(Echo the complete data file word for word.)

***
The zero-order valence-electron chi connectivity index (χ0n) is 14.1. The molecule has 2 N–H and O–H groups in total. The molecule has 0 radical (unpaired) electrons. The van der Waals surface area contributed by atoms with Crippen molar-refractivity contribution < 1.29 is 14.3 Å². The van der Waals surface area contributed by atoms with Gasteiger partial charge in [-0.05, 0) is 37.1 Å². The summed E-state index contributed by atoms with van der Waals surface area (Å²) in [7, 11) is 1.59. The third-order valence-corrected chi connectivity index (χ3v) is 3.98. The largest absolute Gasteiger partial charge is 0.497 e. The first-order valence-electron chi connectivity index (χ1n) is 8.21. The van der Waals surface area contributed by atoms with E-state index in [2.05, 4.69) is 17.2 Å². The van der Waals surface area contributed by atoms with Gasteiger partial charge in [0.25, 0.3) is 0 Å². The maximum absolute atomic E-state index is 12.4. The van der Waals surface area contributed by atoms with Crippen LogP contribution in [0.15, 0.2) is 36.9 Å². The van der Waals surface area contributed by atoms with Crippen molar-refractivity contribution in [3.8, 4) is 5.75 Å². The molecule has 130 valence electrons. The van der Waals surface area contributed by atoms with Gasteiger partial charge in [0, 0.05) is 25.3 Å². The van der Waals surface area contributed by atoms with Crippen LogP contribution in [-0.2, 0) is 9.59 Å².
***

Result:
The zero-order valence-electron chi connectivity index (χ0n) is 14.1. The molecule has 2 N–H and O–H groups in total. The molecule has 0 radical (unpaired) electrons. The van der Waals surface area contributed by atoms with Crippen molar-refractivity contribution < 1.29 is 14.3 Å². The van der Waals surface area contributed by atoms with Gasteiger partial charge in [-0.05, 0) is 37.1 Å². The summed E-state index contributed by atoms with van der Waals surface area (Å²) in [7, 11) is 1.59. The third-order valence-corrected chi connectivity index (χ3v) is 3.98. The largest absolute Gasteiger partial charge is 0.497 e. The first-order valence-electron chi connectivity index (χ1n) is 8.21. The van der Waals surface area contributed by atoms with E-state index in [2.05, 4.69) is 17.2 Å². The van der Waals surface area contributed by atoms with Gasteiger partial charge in [0.25, 0.3) is 0 Å². The maximum absolute atomic E-state index is 12.4. The van der Waals surface area contributed by atoms with Crippen LogP contribution in [0.15, 0.2) is 36.9 Å². The van der Waals surface area contributed by atoms with Crippen molar-refractivity contribution in [3.8, 4) is 5.75 Å². The molecule has 130 valence electrons. The van der Waals surface area contributed by atoms with Gasteiger partial charge in [0, 0.05) is 25.3 Å². The van der Waals surface area contributed by atoms with Crippen LogP contribution in [-0.2, 0) is 9.59 Å².